Nothing But Air?

I think Apple made a few too many assumptions when creating the MacBook Air (MBA), but will that translate to a failed product? I highly doubt it.


The Developer Assumption

I think Apple made three assumptions when developing the MBA for the subnotebook demographic:

  • Subnotebook users regularly use WiFi hotspots
  • Subnotebook users will not use their notebooks at home
  • Subnotebook users have another computer at home

I’ve found free WiFi hotspots in my area and I seem fortunate enough to be surrounded by a few, but I imagine the average traveler would rely more on an Edge/3g card than a hotspot. So while you’re MBA may be completely wireless, I would argue not as many folks will use it now as in the future.
As a subnotebook, I imagine the MBA will suffice for day to day chores: internet surfing, document editing, etc. Does that mean I can’t use this at home more heavily? Will I not be able to edit photos? Edit films with iMovie? Maybe I’m an extreme case, but from Panther to Tiger, I ran my life around nothing more than an iBook G3 with 900 MHz. Slow yes, but it worked. So I have a bit of faith for the MacBook Air. Will it work as well as a MacBook Pro? That’s a resounding “NO.” So why differentiate into this new market? Frankly, because of the third assumption.

What People Expect Isn’t What They Need

Apple has to assume you have another computer at home to make use of the MBA. I think that’s another reason people are puzzled over it. People seem to equate SUBNOTEBOOK for a CHEAP entry into the Mac lineup. You want cheap and entry you get a Mac Mini. You want thin and portable, you get the MacBook Air. That said people may think Apple has stepped too far too quickly. In doing so they short-sided functionality with form. So I question, if you’re unhappy with the MacBook Air, why? What would you add to it that wouldn’t have you opt for a MacBook or a MacBook Pro instead?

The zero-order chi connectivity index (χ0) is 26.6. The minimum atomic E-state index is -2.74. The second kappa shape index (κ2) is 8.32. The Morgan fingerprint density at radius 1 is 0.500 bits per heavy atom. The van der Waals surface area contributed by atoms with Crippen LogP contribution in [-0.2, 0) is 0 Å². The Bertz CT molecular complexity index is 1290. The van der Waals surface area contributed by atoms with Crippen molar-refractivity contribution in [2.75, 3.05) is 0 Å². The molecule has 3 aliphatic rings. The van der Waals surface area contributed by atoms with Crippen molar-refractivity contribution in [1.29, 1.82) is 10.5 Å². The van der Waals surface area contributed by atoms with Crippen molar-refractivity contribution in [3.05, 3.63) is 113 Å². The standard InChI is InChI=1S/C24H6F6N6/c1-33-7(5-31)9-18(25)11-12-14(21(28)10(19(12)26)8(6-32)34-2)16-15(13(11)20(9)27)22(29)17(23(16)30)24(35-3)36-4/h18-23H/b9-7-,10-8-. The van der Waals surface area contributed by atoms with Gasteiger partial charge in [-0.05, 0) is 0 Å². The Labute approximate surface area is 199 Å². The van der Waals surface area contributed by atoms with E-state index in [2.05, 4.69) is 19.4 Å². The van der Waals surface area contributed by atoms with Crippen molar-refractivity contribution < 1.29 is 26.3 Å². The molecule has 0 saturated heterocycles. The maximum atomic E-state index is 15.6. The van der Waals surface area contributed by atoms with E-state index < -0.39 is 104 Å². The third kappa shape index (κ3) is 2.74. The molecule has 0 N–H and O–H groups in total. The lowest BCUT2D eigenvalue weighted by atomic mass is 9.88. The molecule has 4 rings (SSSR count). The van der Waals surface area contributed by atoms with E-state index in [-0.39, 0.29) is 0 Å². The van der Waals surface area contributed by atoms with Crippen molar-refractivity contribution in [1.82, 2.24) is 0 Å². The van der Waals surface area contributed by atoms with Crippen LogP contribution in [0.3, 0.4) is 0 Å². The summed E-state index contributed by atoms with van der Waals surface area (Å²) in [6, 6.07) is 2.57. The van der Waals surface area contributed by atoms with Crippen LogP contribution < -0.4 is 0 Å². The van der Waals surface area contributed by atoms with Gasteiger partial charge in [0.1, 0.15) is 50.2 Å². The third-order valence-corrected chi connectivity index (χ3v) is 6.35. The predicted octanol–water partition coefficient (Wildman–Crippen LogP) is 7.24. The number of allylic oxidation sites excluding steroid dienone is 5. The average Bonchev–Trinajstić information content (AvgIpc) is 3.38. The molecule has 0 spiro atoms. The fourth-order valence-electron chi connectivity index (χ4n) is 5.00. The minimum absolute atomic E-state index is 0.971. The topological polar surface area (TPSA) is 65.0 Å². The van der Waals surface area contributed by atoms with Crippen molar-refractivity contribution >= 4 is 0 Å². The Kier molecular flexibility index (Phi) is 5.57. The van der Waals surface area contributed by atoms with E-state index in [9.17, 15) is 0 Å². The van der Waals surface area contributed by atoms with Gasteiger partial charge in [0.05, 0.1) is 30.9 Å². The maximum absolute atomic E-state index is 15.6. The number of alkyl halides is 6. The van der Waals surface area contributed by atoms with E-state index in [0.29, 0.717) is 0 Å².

People said the same thing with the Smart Phone market when the iPhone was released. It faced strong criticism that the market was too small for any new, dominant player to take over. So why can’t the same be said for the subnotebook market? Perhaps with Apple’s entrance into it, a revitalization will occur, and people will begin to find niche uses for it. Think of the student. I could see the MacBook Air becoming the dominant dorm staple. It’ll get you to class, it’ll write your papers, it’ll hook up to an external monitor, and it’ll edit a movie or song for you. It won’t do it as well as the MacBook Pro, but it will do it in an extremely small, justifiable space. I think cost then, would be the only deterrent for this product. If cost is an issue, why aren’t you settling for a MacBook?

NetBoot and the Air


Since I heard that the MacBook Air didn’t come with an onboard optical drive, but did come, instead, with this magic virtual disk feature, I’ve been having a very interesting wonder – does this also mean that NetBoot now works – at least for the Air – over wireless?
And, fresh off the show floor today hot from MacFixIt, is confirmation that this is in fact true. On these machines, at least, NetBoot will work over a wireless network.
Before I start talking about the implications of this, some quick background on NetBoot, especially for those who’ve never used this. NetBoot is a nifty little tool that lets you create an image of your boot disc, and then mount it remotely on client machines to install it. This requires four things to work: a Mac running some flavor of OS X Server and three processes – NetBoot, afp, and DHCP, a separate network-compatibly Mac, a network cable, and a bit of patience. (The cable is now evidently superfluous.)
Drop the install DVD into the Server machine, fire up Image Utility, and create your NetBoot image. (This is cake; like many Apple utilities, it fairly well walks you through using it.) Set up your server to host the image, and you’re done with it. Now go to the client machine. Hold down N during boot to cause the client to look for network images, and you’re good to go.